Once upon a time, dinosaurs were a pretty ubiquitous lot. Even 66 million years after the last dinosaurs went extinct, the fossils they left behind have been found on every continent on Earth.
But bones don’t just fossilise anywhere – they’re most often found in sedimentary rocks. One particular area where there’s a distinct lack of dinosaur remains is Ireland.
Sedimentary rocks from the time of the dinosaurs in Ireland have been moved about, buried, or undergone erosion. These Mesozoic Era rocks were torn from the supercontinent of Pangea and shifted north before being buried under basalt from intense volcanic activity after the time of the dinosaurs, so that they now make up only about 1 percent of Ireland’s rocks.
“Most of Ireland’s rocks are the wrong age for dinosaurs, either too old or too young, making it nearly impossible to confirm dinosaurs existed on these shores,” explains National Museums Northern Ireland curator and palaeontologist Mike Simms.
But it’s not entirely void of dinosaur fossils. The late Roger Byrne, a school teacher and fossil collector, has an incredible legacy – he found not one but both of Ireland’s only dinosaur fossils.
And those fossils – found in the 1980s and donated to the Ulster Museum among several other fossils – have just been described for the first time in a scientific paper.
“Finding an Irish dinosaur might seem a hopeless task but, nonetheless, several potential candidates have been identified and are described for the first time here,” the researchers write in their new paper.
“Several specimens from Northern Ireland have been suspected, or suggested, as dinosaur bones but just two can be definitely assigned to this group on the basis of their bone histology, surface texture and morphology.”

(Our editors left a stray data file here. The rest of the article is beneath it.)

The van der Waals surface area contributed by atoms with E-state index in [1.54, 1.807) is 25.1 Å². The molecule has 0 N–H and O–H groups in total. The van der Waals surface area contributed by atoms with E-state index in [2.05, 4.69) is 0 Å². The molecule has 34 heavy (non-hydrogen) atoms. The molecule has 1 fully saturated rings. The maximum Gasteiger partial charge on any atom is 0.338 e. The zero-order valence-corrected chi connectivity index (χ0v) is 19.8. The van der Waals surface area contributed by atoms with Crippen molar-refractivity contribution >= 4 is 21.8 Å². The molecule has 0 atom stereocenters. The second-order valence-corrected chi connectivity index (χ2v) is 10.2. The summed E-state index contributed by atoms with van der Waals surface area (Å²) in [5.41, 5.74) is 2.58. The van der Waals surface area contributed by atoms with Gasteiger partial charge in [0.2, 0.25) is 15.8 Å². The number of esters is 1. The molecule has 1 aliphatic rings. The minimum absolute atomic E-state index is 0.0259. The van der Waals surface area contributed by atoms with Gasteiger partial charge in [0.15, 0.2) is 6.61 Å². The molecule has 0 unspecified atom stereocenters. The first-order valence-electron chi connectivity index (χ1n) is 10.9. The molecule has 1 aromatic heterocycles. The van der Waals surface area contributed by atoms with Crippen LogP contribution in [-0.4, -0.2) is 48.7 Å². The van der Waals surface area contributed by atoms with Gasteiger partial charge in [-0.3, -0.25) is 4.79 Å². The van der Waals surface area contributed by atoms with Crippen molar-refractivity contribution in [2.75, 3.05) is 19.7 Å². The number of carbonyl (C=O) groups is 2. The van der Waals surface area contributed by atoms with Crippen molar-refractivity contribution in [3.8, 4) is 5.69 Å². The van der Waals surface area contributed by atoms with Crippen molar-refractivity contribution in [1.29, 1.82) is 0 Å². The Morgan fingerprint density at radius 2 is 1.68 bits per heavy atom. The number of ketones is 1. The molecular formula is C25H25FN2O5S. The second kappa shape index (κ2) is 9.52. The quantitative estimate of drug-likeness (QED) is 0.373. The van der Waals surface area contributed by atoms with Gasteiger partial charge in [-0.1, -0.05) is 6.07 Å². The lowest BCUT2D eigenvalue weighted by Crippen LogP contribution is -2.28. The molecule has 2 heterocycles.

The paper looks into four specimens that could have been dinosaur fossils, three that Byrne found on the beach near the Gobbins on the Eastern coast of Northern Ireland between 1980 and 2000, and one that’s been in the museum collection since 1920, but its history is a little hazy.
That 1920s specimen is a fossil, but not of a dinosaur. Instead, the team believes it’s likely a marine reptile like an ichthyosaur.
Byrne’s 2000 discovery, on the other hand, was a weird pentagonal shape with a bone-like texture and seemed to be unlike any dinosaur discovered so far.
“It was only through examination by a fresh pair of eyes in 2019 that the mystery was finally solved,” the researchers write.
“It is not a bone at all but merely a small pentagonal piece of basalt!”
And that left two of Byrne’s fossil finds – one femur fragment of a four-legged herbivore called Scelidosaurus, and one tibia fragment of a two-legged carnivore part of the neotheropod clade.
“Analysing the shape and internal structure of the bones, we realised that they belonged to two very different animals,” says the University of Portsmouth palaeontologist Robert Smyth.
“One is very dense and robust, typical of an armoured plant-eater. The other is slender, with thin bone walls and characteristics found only in fast-moving two-legged predatory dinosaurs called theropods.”
Of course, there’s still the question of how they got there in the first place, especially with so little ‘correct’ rock. Ireland was also underwater for a significant chunk of the age of the dinosaurs, so there’s even less land for the creature’s bones to eventually fossilise in.
“The two dinosaur fossils that Roger Byrne found were perhaps swept out to sea, alive or dead, sinking to the Jurassic seabed where they were buried and fossilised,” says Simms.
The rocks from the age of dinosaurs found in Ireland are mostly limestone, chalks, and mudstones, but these were deposited under the sea. The thing about the Gobbins beach though is that there’s a large amount of basalt and limestone on the shore.
If the occasional land dinosaur washed out to sea, it could have been fossilised in these undersea rocks, and then eventually washed back onto the shore hundreds of millions of years later.
“Despite being fragmentary, these fossils provide valuable insight on a very important period in dinosaur evolution, about 200 million years ago. It’s at this time that dinosaurs really start to dominate the world’s terrestrial ecosystems,” says Smyth.
The research has been published in the Proceedings of the Geologists’ Association.